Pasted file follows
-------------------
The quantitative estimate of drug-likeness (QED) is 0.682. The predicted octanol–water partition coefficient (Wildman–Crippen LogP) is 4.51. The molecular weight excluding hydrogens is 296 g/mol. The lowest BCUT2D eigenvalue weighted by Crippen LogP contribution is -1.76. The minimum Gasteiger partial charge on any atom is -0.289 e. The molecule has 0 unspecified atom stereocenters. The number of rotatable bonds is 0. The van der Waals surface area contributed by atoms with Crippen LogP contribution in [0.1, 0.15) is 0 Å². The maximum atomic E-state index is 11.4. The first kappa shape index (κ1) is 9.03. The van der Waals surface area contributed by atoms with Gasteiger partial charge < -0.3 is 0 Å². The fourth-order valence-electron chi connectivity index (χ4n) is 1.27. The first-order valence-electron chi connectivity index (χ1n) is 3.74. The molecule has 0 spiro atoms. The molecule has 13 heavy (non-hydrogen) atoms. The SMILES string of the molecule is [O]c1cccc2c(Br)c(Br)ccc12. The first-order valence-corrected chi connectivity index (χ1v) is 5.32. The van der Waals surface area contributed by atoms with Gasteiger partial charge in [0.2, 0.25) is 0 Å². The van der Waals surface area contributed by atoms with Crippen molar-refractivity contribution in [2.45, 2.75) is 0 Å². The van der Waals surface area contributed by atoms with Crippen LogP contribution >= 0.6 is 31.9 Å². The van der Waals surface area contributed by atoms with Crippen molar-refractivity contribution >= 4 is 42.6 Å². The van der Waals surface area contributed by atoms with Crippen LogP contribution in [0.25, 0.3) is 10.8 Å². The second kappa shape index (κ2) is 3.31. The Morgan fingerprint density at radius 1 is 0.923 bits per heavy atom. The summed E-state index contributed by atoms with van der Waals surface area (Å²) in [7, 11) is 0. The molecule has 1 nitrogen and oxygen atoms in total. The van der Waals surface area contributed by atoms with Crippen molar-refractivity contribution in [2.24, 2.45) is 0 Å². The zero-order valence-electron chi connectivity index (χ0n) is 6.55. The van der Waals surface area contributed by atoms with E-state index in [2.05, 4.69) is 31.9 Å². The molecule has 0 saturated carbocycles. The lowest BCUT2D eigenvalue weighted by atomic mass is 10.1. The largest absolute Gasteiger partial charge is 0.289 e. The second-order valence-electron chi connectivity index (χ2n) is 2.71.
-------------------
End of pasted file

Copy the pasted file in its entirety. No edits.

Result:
The quantitative estimate of drug-likeness (QED) is 0.682. The predicted octanol–water partition coefficient (Wildman–Crippen LogP) is 4.51. The molecular weight excluding hydrogens is 296 g/mol. The lowest BCUT2D eigenvalue weighted by Crippen LogP contribution is -1.76. The minimum Gasteiger partial charge on any atom is -0.289 e. The molecule has 0 unspecified atom stereocenters. The number of rotatable bonds is 0. The van der Waals surface area contributed by atoms with Crippen LogP contribution in [0.1, 0.15) is 0 Å². The maximum atomic E-state index is 11.4. The first kappa shape index (κ1) is 9.03. The van der Waals surface area contributed by atoms with Gasteiger partial charge < -0.3 is 0 Å². The fourth-order valence-electron chi connectivity index (χ4n) is 1.27. The first-order valence-electron chi connectivity index (χ1n) is 3.74. The molecule has 0 spiro atoms. The molecule has 13 heavy (non-hydrogen) atoms. The SMILES string of the molecule is [O]c1cccc2c(Br)c(Br)ccc12. The first-order valence-corrected chi connectivity index (χ1v) is 5.32. The van der Waals surface area contributed by atoms with Gasteiger partial charge in [0.2, 0.25) is 0 Å². The van der Waals surface area contributed by atoms with Crippen molar-refractivity contribution in [2.45, 2.75) is 0 Å². The van der Waals surface area contributed by atoms with Crippen LogP contribution >= 0.6 is 31.9 Å². The van der Waals surface area contributed by atoms with Crippen molar-refractivity contribution >= 4 is 42.6 Å². The van der Waals surface area contributed by atoms with Crippen LogP contribution in [0.25, 0.3) is 10.8 Å². The second kappa shape index (κ2) is 3.31. The Morgan fingerprint density at radius 1 is 0.923 bits per heavy atom. The summed E-state index contributed by atoms with van der Waals surface area (Å²) in [7, 11) is 0. The molecule has 1 nitrogen and oxygen atoms in total. The van der Waals surface area contributed by atoms with Crippen molar-refractivity contribution in [2.24, 2.45) is 0 Å². The zero-order valence-electron chi connectivity index (χ0n) is 6.55. The van der Waals surface area contributed by atoms with E-state index in [2.05, 4.69) is 31.9 Å². The molecule has 0 saturated carbocycles. The lowest BCUT2D eigenvalue weighted by atomic mass is 10.1. The largest absolute Gasteiger partial charge is 0.289 e. The second-order valence-electron chi connectivity index (χ2n) is 2.71.